Anaerobic respirometry allows the simultaneous monitoring of biogas generation in several reactors at a precisely controlled temperature. Again, the reactors are fed with the same amount of biomass but different concentrations of the investigated wastes or the particular substance. Based on the generation of biogas and chemical analyses of the contents of the reactor before and after the tests, monitors can calculate the biokinetic constants. The respirometric system also enables the monitors to determine how much methane and carbon dioxide are being generated, and thus establish conditions for maximizing the production of methane.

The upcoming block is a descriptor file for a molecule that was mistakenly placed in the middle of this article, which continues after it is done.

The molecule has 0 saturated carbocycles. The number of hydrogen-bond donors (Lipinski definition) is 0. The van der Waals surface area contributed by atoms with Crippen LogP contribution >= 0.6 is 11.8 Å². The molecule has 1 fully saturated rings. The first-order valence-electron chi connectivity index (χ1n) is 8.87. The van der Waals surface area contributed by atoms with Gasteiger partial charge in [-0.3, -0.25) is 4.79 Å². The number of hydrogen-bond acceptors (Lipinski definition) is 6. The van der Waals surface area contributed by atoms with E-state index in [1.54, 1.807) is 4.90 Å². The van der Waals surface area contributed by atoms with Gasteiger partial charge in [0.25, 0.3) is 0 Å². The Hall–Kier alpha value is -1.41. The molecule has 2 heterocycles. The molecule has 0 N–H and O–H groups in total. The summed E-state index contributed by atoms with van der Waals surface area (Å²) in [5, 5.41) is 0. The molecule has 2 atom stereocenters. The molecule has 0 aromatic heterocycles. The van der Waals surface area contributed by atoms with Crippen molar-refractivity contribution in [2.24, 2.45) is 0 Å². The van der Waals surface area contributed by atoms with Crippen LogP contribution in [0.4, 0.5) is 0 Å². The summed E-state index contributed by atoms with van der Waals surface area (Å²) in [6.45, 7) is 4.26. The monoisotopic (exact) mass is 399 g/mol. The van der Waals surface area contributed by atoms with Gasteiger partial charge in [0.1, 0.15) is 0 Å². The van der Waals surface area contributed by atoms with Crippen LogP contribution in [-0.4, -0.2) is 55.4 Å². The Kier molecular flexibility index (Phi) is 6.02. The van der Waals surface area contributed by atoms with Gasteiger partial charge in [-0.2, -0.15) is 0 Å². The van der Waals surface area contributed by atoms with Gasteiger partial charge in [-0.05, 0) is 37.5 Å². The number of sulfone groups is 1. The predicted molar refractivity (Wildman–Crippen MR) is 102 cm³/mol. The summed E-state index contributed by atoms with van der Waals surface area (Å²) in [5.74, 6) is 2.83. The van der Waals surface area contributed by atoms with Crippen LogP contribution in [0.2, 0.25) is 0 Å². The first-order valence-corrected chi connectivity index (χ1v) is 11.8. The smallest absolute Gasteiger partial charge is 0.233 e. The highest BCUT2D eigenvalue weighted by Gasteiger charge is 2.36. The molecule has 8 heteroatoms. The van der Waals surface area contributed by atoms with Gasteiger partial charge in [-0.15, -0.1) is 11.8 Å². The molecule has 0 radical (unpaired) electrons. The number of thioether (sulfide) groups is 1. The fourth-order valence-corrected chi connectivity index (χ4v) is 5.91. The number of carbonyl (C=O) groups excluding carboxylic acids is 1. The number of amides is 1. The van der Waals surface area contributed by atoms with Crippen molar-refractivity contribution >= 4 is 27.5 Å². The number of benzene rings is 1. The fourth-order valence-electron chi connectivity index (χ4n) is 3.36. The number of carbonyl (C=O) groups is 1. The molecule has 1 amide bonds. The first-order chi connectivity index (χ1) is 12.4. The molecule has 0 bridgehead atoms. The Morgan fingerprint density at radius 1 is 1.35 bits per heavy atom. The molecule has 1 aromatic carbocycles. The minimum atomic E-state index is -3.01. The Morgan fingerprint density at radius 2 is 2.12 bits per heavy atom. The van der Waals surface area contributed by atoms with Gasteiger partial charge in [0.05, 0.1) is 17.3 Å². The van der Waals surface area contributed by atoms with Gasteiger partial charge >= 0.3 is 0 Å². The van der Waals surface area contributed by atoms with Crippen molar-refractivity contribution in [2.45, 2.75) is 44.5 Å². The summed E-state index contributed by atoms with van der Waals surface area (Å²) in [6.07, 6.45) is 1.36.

Sewage and contaminated soil

CRA supported a number of studies at its analytical laboratory in Waterloo using respirometry. They were done on municipal sewage, leachate from the landfill, industrial wastewaters and soil contaminated with various oils. The purpose was to determine the effect of leachate on the performance of treatment systems.

The main components of the respirometric system used in the studies were:

Computox-OX, N-CON (Larchmont, NY) 12 channel respirometer equipped with aerobic and anaerobic set up modes)

12 reactors, each 1-litre volume equipped with injection/sampling port

Water bath with precision temperature control; range: 5-40C

PC equipped with CTOX computer program for data collection and instrument control.

CRA’s laboratory analyzed the basic water parameters: chemical oxygen demand (COD), biological oxygen demand (BOD), alkalinity, total suspended solids (TSS), and volatile suspended solids (VSS), as well as specific parameters, i.e. major cations and anions and heavy metals (ICP technique).